It has been shown that a monetary obligation can be discharged by any means agreed between the parties or to which the creditor is prepared to consent. In most cases, of course, the creditor will be very willing to accept any reasonable form of payment tendered to him, even if it does not strictly conform to the express or implied terms of the original agreement.44 Creditors will accept payment by means of cheque, letter of credit, or other instruments. Instruments of this kind are regarded by the courts as ‘equivalent to cash’, so that, following dishonour, judgment for the face amount of the instrument will generally follow as a matter of course,45 although the payee does have the alternative of reviving the original cause of action.46 The drawer of the cheque cannot raise defences or counterclaims arising under the underlying commercial contract, at any rate in the absence of fraud.47 Of course, the mere acceptance of the cheque or other instrument by the creditor does not of itself constitute ‘payment’, for it does not have the immediate effect of making funds available to the creditor;48 such instruments only constitute payment if they are subsequently honoured, but if this happens then the date of payment is deemed to be the date on which the cheque, letter of credit, or other instrument is given.49 If the creditor has authorized the debtor to pay by cheque and send it through the post, then the creditor runs the risk that the cheque will be stolen and paid to a third party.50 By contrast, payment by means of a credit card will usually involve the unconditional and absolute discharge of the debtor, for the supplier of goods or services accepts the issuing company’s payment obligation in place of the customer’s liability. The customer thereupon assumes an obligation to make a corresponding payment to the card issuer.51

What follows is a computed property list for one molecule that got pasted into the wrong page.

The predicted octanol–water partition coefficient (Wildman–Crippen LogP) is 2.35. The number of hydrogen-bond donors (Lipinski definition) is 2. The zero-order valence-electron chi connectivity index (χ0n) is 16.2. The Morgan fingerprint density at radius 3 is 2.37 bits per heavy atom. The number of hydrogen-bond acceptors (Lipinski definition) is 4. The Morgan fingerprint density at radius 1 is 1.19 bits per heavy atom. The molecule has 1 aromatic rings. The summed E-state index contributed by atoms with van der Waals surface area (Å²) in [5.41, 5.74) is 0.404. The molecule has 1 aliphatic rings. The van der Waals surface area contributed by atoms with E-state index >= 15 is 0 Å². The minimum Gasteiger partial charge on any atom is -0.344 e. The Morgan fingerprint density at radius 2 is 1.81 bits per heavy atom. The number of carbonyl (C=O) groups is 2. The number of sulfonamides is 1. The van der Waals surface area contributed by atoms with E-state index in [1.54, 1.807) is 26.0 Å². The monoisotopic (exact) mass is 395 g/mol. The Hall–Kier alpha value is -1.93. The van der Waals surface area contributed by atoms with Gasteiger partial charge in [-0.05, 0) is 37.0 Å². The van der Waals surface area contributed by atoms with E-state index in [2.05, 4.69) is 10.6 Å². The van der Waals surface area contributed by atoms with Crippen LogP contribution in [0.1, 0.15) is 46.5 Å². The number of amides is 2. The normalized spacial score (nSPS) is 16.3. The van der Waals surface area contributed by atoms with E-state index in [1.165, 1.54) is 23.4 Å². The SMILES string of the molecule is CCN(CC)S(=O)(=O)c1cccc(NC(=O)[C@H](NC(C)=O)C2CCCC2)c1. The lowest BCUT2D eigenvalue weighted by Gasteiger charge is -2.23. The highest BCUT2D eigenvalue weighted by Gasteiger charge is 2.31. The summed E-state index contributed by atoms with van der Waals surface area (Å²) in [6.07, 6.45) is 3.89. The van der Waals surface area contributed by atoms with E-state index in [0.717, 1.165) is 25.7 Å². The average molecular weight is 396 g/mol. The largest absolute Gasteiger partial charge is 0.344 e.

Payment via funds transfer


Important though the foregoing means of payment may be in daily life, it must be said that the most difficult types of dispute which may have arisen in recent years have centred on payment by means of bank transfers.52 No doubt this is because transfers of this kind are now viewed as both a secure and more rapid means of transferring funds, and because the higher values which may be involved create a greater incentive to litigation in the very few cases in which some difficulty occurs.53 In practical terms, most disputes have centred on the precise time and the date at which payment has been received. If payment was tendered later than the contractual date and time, then a number of consequences may ensue. First of all, the creditor may become entitled to interest or other damages in respect of the late payment. Alternatively, the creditor may be contractually entitled to reject the tender, to terminate the arrangements and, in a rising market, employ his assets more profitably elsewhere.54


The principal payment system for large value transfers in this country is the Clearing House Automated Payments System (CHAPS). This and many other systems used to operate on the basis that all transfers were settled on a ‘net’ basis at the end of the working day. However, in line with many other modern, high value systems,55 transactions are now settled on a real time, gross payments basis. Transactions are effected through the Bank of England via settlement accounts held by a group of banks56 with the central bank. Although generally used for higher value payments, there is no specific lower limit on payments through CHAPS and settlement can be almost immediate, in the sense that no period of prior notice is required for an instruction to be given. All payments through this system are made in sterling.57 In order to allow for the smooth operation of the system and to provide certainty of payments, CHAPS Rules require that payment instructions must be given on an unconditional basis and must be irrevocable. A bank that receives a payment within a set timescale is also required to credit its own customer’s account on a ‘same day value’ basis, in the sense that the amount must be at the immediate disposal of the payee.